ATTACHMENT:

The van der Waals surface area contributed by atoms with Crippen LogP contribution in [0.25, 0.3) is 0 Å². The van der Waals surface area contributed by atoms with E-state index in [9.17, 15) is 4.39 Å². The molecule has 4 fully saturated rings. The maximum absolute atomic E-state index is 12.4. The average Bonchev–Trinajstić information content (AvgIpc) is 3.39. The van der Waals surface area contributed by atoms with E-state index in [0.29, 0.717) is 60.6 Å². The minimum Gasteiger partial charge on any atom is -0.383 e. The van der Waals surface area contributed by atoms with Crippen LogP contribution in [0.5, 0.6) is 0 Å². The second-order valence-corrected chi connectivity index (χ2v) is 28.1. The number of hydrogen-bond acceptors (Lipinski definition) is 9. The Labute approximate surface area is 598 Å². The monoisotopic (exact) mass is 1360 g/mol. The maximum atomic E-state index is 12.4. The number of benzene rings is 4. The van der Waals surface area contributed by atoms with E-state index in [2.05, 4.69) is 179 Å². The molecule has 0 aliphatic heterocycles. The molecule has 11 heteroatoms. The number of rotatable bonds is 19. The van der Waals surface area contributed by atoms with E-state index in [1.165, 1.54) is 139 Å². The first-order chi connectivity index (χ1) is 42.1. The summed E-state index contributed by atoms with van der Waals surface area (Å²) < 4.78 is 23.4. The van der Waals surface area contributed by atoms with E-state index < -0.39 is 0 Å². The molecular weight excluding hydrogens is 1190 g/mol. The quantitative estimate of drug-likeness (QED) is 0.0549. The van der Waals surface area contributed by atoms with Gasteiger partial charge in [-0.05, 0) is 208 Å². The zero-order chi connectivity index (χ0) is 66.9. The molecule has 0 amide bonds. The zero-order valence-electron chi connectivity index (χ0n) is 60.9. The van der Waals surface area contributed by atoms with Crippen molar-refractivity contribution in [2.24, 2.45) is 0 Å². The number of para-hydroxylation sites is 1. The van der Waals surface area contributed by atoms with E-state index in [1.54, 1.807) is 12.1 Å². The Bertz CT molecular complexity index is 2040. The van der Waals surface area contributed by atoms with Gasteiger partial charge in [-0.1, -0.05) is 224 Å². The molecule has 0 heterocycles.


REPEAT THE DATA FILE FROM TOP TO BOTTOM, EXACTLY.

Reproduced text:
The van der Waals surface area contributed by atoms with Crippen LogP contribution in [0.25, 0.3) is 0 Å². The van der Waals surface area contributed by atoms with E-state index in [9.17, 15) is 4.39 Å². The molecule has 4 fully saturated rings. The maximum absolute atomic E-state index is 12.4. The average Bonchev–Trinajstić information content (AvgIpc) is 3.39. The van der Waals surface area contributed by atoms with E-state index in [0.29, 0.717) is 60.6 Å². The minimum Gasteiger partial charge on any atom is -0.383 e. The van der Waals surface area contributed by atoms with Crippen LogP contribution in [0.5, 0.6) is 0 Å². The second-order valence-corrected chi connectivity index (χ2v) is 28.1. The number of hydrogen-bond acceptors (Lipinski definition) is 9. The Labute approximate surface area is 598 Å². The monoisotopic (exact) mass is 1360 g/mol. The maximum atomic E-state index is 12.4. The number of benzene rings is 4. The van der Waals surface area contributed by atoms with E-state index in [2.05, 4.69) is 179 Å². The molecule has 0 aliphatic heterocycles. The molecule has 11 heteroatoms. The number of rotatable bonds is 19. The van der Waals surface area contributed by atoms with E-state index in [1.165, 1.54) is 139 Å². The first-order chi connectivity index (χ1) is 42.1. The summed E-state index contributed by atoms with van der Waals surface area (Å²) < 4.78 is 23.4. The van der Waals surface area contributed by atoms with E-state index < -0.39 is 0 Å². The molecular weight excluding hydrogens is 1190 g/mol. The quantitative estimate of drug-likeness (QED) is 0.0549. The van der Waals surface area contributed by atoms with Gasteiger partial charge in [-0.05, 0) is 208 Å². The zero-order chi connectivity index (χ0) is 66.9. The molecule has 0 amide bonds. The zero-order valence-electron chi connectivity index (χ0n) is 60.9. The van der Waals surface area contributed by atoms with Crippen molar-refractivity contribution in [2.24, 2.45) is 0 Å². The number of para-hydroxylation sites is 1. The van der Waals surface area contributed by atoms with E-state index in [1.54, 1.807) is 12.1 Å². The Bertz CT molecular complexity index is 2040. The van der Waals surface area contributed by atoms with Gasteiger partial charge in [-0.1, -0.05) is 224 Å². The molecule has 0 heterocycles.